In the end Denk entered a plea deal with prosecutors and received a 65 year prison sentence (50 years for the murder and 15 years for rape) but apparently prosecutors may not believe it to be completely solved.  While DNA was not available in 1989 it has obviously in the years since and several reports say that semen recovered from the scene does not match Denk.  Throughout his confessions Denk would never name another suspect but at some points indicated that there was someone else, although he eventually settled on a story that stated he and he alone committed the crime even though forensics tell another story.  Rumors are that someone, although I never found a name associated with this person had confessed to someone else in the preceding years to raping Amy and being at the scene, although claimed to have not murdered her.  From a layman's standpoint it is hard to determine based on the information given if I believe Rodney Denk acted alone or not.  I am unsure that the semen makes a difference or not as I do not have enough information as to where it was found at the crime scene.  Not to victim bash but she was a teenage girl, who obviously, at least in the past had been sexual active. Teenagers often keep secrets and maybe she had been sexually active earlier that day or in the days preceding her death. I am just uncertain as to if the simple presence of semen at the scene says for sure that another person was involved.  One thing I did find interesting about the prosecution theory was that from the beginning they claimed that they believed, as investigators at the start did also, that Amy's brothers stereo was the motive for Rodney Denk entering the home.  They went on to claim that Denk did not realize that Amy was home that day and likely assumed that like most other school days she was not home. However, they went on to claim that Denk entered the home with some sort of pipe and this is what he used to beat Amy with after she had confronted him. Taking the pipe, for me anyway, indicates that he suspected he may have encountered someone inside the home, or at the very least was prepared in case he did.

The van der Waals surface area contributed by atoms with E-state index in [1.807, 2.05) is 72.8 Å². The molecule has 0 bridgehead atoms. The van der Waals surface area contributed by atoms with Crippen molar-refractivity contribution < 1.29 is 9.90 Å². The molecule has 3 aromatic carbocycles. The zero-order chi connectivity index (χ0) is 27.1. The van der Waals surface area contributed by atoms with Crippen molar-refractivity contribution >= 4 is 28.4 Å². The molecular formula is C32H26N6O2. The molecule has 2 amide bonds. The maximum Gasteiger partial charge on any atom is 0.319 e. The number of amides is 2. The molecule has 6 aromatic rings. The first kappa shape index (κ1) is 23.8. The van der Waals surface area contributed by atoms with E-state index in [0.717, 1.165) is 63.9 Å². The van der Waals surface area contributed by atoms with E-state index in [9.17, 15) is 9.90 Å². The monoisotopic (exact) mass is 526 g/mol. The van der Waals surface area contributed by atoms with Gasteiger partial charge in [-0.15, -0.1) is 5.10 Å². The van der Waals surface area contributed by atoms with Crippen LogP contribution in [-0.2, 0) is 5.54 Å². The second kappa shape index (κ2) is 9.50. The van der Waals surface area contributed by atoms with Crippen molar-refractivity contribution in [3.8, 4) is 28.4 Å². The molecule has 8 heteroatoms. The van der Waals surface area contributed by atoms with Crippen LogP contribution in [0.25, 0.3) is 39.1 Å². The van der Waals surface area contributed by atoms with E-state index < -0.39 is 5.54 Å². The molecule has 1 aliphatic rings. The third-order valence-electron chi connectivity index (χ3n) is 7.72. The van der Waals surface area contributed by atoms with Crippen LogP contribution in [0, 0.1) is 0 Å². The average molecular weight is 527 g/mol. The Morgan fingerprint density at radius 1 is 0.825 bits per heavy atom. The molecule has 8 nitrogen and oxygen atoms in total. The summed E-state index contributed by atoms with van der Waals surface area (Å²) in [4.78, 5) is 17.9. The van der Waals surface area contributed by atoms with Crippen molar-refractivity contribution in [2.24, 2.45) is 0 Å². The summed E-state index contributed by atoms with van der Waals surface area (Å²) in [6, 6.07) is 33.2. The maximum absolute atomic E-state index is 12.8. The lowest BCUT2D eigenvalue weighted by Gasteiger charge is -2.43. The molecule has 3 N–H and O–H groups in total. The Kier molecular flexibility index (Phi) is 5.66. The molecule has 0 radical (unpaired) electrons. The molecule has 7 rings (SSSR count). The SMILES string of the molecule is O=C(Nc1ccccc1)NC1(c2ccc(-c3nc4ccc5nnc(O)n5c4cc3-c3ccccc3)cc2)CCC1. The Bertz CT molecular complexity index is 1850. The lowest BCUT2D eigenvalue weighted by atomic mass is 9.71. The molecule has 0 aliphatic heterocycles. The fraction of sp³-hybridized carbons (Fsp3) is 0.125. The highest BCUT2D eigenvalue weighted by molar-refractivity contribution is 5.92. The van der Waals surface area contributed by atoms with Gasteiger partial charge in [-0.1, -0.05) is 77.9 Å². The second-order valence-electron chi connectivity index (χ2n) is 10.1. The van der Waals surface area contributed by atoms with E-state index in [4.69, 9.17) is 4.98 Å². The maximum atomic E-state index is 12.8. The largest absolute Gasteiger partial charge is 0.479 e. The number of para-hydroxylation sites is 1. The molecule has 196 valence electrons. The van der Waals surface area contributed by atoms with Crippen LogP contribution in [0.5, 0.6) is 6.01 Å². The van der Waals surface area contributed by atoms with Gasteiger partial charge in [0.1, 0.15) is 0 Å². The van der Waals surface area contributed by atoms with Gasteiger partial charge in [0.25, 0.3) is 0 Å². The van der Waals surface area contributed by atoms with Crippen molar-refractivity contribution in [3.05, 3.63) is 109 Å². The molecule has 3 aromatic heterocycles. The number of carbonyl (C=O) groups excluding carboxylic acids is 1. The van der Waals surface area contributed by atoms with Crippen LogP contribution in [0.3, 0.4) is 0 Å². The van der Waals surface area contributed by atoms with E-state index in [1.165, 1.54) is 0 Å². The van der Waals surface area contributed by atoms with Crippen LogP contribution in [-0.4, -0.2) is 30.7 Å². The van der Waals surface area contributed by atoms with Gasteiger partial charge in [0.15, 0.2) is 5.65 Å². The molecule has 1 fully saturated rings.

After twenty-three years the Weidner family were stunned.  This was not the stranger that they expected.  Denk had been a family friend; he had attended Amy's funeral and had often visited the home before and after the murder.  They stated at sentencing they were still coming to terms with the fact that this was someone they knew and trusted. They, and apparently the judge, praised Bill Carter for his work.  It was said that he was later offered the job of detective but that he turned it down although I cannot officially confirm this.